Thursdays’ new range of face masks looks as comfortable as their range of underwear is. Cape Town-based lingerie and swimwear brand Thursdays is owned by Shona Macdonald. The brand is known for their inclusive range, being one of the few local brands that design comfortable lingerie and swimwear that supports breast size DD-cup and up, a sector of the market that is largely ignored. Thursdays has now added non-surgical face masks to its product list. They produce their masks from their swimwear factory in Atlantis, using a 100% cotton outer layer and a double layer of 100% polypropylene. Keeping their swimwear factory open has meant retaining jobs for some of their employees, a vital consideration in a time when many people are losing their jobs.
Inga Atelier By Inga Gubeka
If there is such a thing as a sexy mask, this is it. Inga Gubeka is the owner of contemporary lifestyle brand Inga Atelier, which is well-known for its beautifully designed, luxury leather goods. In light of the pandemic and the resulting restrictions, the Cape Town native has turned his attention to creating re-usable yet stylish non-surgical masks that he believes will reduce the environmental waste caused by using disposable masks. Inga’s mask designs are made from synthetic leather on the outside and layers of polypropylene on the inside. The mask can be washed and sanitized for multiple uses. Inga has donated 1500 masks to various NGO’s for allocation to the less fortunate.
Sexy Socks By Dave Hutchison
Sexy Socks has been a Cape Town staple for some time now. The bamboo sock company is owned by Dave Hutchison and was started to provide underprivileged children with socks to wear to school by donating a pair of socks to township schools for every pair sold. Fast forward to 2020 and the brand is still on a mission to make a difference. The business is now producing masks to help curb the COVID-19 pandemic while empowering local enterprise. Not only are their face masks made locally by a women’s empowerment project that uses fabric off-cuts but a portion of the profit from the masks will go towards providing face masks to vulnerable communities. The reusable masks themselves are sexy too – made with tightly woven cotton twill, a built-in cotton filter and mixed fabric with gorgeous designs. ⠀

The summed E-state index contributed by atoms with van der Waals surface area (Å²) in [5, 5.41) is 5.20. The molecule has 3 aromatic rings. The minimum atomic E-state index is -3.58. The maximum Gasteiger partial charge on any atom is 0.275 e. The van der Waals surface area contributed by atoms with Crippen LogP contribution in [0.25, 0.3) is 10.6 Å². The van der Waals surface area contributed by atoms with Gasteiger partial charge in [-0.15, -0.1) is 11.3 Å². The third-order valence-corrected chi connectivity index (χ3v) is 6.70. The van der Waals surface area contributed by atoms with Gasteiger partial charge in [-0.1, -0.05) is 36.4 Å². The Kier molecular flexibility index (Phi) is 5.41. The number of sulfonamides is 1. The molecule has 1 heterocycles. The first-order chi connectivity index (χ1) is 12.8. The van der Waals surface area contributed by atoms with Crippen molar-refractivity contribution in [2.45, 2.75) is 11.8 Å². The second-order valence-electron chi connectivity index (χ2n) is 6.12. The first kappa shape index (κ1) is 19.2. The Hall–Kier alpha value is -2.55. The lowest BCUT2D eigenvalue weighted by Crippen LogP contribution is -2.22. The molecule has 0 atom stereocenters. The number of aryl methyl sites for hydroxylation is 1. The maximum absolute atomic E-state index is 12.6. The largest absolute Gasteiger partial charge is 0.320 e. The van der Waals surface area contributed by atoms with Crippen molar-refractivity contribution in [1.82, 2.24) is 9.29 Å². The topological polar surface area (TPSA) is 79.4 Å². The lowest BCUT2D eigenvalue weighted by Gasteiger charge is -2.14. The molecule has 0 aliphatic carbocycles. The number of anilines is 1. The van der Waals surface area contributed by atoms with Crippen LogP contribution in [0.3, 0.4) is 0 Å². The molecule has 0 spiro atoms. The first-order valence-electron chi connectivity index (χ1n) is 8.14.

Rea’Nubia By Nolitha Qhuma
This one is a personal favourite. Before everyone else jumped on the reusable mask bandwagon, and even before the lockdown was announced, Nolitha Qhuma was producing and selling these beautifully designed masks. Based in Khayelitsha, she’s the owner of Rea’Nubia, a clothing brand that has been going from strength to strength with little to no funding and only her vision and will in hand. Nolitha has successfully pivoted her business from just making beautiful clothes – her masks are reversible and approved by medical professionals and can be found at the Spar Graceland Pharmacy at Khayelitsha Mall.
Ballo By Alistair Barnes
From making some of the coolest glasses in the business to making some of the coolest masks in the business. Alistair Barnes is the brains behind Ballo, a range that is synonymous with conscious, laid back style. The brand is famous for its recycled and upcycled sunglass range, which reduce and reuse waste, and plant a tree for every pair of glasses sold. In light of the COVID-19 pandemic, the brand has now turned its attention to handcrafting beautiful masks from sustainable fabrics and resources. Their masks feature a pleated double-layer cotton cloth construction that is comfortable and easy to fit. Staying true to form, for each non-surgical face mask sold, another is donated to someone in need.